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20 ASSESSING VOCATIONAL EDUCATION RESEARCH AND DEVELOPMENT TABLE 1 Funds (in millions) for Parts C, D, & I and Section 4 (c) Authorized SECTION 4 (c) Requested Appropriated 1965$ 11.8 $11.8 $11.8 196617.8 17.8 17.8 196722.5 17.8 10.0 196822.5 17.1 13.6 196935.5 15.7 11.6 TOTAL$110.1 $86.2 $64.8 PART C 1969$ 35.0 $ 0$ 0 197056.0 1.11.1 197167.5 *35.8 197267.5 ~18.0 197367.5 18.018.0 19746?.5 18.018.0 197567.5 18.018.0 TOTAL$428.5 $108.9 PART D 1969$ 15.0 $ 0 $ 0 197057.5 13.0 13.0 197175.0 * 16.0 197275.0 ~16.0 197375.0 16.0 16.0 197475.0 16.0 16.0 197575.0 16.0 16.0 TOTAL$447.5 $93.0 PARTI 1969 $ 7.0 $ 0 $ 0 1970 10.0 2.0 .9 1971 10.0 ~4.0 1972 10.0 t 4.0 1973 10.0 6.0 4.0 1974 10.0 4.0 4.0 1975 10.0 4.0 1.0 TOTAL $67.0 $17.9 ~ . NOTE: During each year of Part C funding, a small number of special projects of national scope have been supported by a slim-off of the state allotments of the Com missioner's Part C funds. Funding for these projects are included in this table but in no others in this report. *Combined requests for Parts C, D, and I was $25.7 million; the combined appropri ation was $ S 5.8 million. "Combined request for Parts C, D, and I was $36.0 million; the combined appropri ation was $38.0 million.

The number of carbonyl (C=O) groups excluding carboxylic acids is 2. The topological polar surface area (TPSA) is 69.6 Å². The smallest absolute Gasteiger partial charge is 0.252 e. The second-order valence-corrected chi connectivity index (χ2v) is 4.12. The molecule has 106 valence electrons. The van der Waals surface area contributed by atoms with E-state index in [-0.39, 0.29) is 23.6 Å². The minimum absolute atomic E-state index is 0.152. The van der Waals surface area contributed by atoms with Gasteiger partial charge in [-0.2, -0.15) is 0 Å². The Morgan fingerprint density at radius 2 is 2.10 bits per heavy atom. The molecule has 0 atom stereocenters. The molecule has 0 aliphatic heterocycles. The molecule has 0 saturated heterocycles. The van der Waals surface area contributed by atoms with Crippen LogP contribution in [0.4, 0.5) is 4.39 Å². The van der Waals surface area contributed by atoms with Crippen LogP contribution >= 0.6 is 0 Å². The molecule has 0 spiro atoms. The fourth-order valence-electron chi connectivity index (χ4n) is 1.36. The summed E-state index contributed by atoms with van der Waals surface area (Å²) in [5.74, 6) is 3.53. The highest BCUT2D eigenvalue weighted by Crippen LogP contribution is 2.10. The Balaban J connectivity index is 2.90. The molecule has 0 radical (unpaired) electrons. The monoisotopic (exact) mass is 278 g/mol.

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Legislation and Funding 21 1975), appropriations equaled requests; in fiscal 1971 and 1972 appropri- ations exceeded requests. In all, $284,430,000 was appropriated for voca- tional education R&D between fiscal 1965 and fiscal 1975 (of which al- most $250,000,000 had been spent through fiscal 1974~; this represented less than 28 percent of the amount authorized. Appropriations for Section 4(c) ranged between $10 million and nearly $18 million. Part C has received $18 million per year since fiscal 1972. Since fiscal 1971, Part D has received $16 million per year. Part I, the smallest of the three programs, received $4 million per year between fiscal 1971 and fiscal 1974 and was reduced to $1 million in fiscal 1975. However, since Part C funds can be used for any Part I activity and Part D can support demonstrations of new curricula, the severely reduced funding for Part I did not necessarily lead to a parallel reduction in curriculum development projects. PARTS OF THE R&D PROGRAM Section 4(cJ and Part C Funds from Section 4(c) and Part C have been used to support grants and contracts for research; training programs to familiarize personnel with research results and products; developmental, experimental, or pilot programs intended to meet the special vocational needs of youth, espe- cially disadvantaged youth; demonstration and dissemination projects; and state RCUS, which administer and sometimes conduct state research and development programs. As noted above, all of the activities specified under Parts D and I can also be conducted under Part C. While Section 4(c) funds were reserved for the Commissioner of Edu- cation for direct federal grants and contracts, Part C funds are divided equally between the Commissioner and the states. Both the Commission- er's share and the states' share of Part C funds are allocated to states according to a population and income formula. Income is a negative factor in the equation; that is, states with a higher per capita income receive less money. Different age groups in the states' populations are differentially weighted: ages 15-19 most heavily, ages 2~24 less, and ages 26~5 least. Federally administered Part C projects, typically 18 months long, are selected from proposals made in response to announcements published periodically in the Federal Register. The states' share of Part C is used to pay part of the costs of R&D programs and projects in accordance with the state plan. Because both federal and state shares are distributed by state according to a population formula, and because in some states only